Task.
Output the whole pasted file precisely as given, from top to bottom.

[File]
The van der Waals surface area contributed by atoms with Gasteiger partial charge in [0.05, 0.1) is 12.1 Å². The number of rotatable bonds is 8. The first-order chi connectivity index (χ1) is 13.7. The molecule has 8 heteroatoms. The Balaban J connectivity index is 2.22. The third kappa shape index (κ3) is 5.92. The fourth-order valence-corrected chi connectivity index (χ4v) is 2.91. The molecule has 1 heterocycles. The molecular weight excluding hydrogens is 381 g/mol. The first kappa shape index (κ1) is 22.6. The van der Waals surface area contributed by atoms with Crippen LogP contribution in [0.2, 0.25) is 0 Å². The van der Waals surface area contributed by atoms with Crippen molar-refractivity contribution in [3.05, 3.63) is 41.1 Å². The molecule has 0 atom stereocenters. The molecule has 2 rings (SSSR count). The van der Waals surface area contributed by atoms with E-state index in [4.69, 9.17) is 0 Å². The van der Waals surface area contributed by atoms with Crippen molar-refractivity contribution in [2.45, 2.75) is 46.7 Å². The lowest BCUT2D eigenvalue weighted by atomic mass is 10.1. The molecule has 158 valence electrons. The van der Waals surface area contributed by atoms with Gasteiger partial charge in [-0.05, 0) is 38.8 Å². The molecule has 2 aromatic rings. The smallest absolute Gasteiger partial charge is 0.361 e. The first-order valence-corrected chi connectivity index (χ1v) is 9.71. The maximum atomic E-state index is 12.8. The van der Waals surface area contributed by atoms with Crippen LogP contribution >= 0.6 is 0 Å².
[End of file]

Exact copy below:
The van der Waals surface area contributed by atoms with Gasteiger partial charge in [0.05, 0.1) is 12.1 Å². The number of rotatable bonds is 8. The first-order chi connectivity index (χ1) is 13.7. The molecule has 8 heteroatoms. The Balaban J connectivity index is 2.22. The third kappa shape index (κ3) is 5.92. The fourth-order valence-corrected chi connectivity index (χ4v) is 2.91. The molecule has 1 heterocycles. The molecular weight excluding hydrogens is 381 g/mol. The first kappa shape index (κ1) is 22.6. The van der Waals surface area contributed by atoms with Crippen LogP contribution in [0.2, 0.25) is 0 Å². The van der Waals surface area contributed by atoms with Crippen molar-refractivity contribution in [3.05, 3.63) is 41.1 Å². The molecule has 0 atom stereocenters. The molecule has 2 rings (SSSR count). The van der Waals surface area contributed by atoms with E-state index in [4.69, 9.17) is 0 Å². The van der Waals surface area contributed by atoms with Crippen molar-refractivity contribution in [2.45, 2.75) is 46.7 Å². The lowest BCUT2D eigenvalue weighted by atomic mass is 10.1. The molecule has 158 valence electrons. The van der Waals surface area contributed by atoms with Gasteiger partial charge in [-0.05, 0) is 38.8 Å². The molecule has 2 aromatic rings. The smallest absolute Gasteiger partial charge is 0.361 e. The first-order valence-corrected chi connectivity index (χ1v) is 9.71. The maximum atomic E-state index is 12.8. The van der Waals surface area contributed by atoms with Crippen LogP contribution >= 0.6 is 0 Å².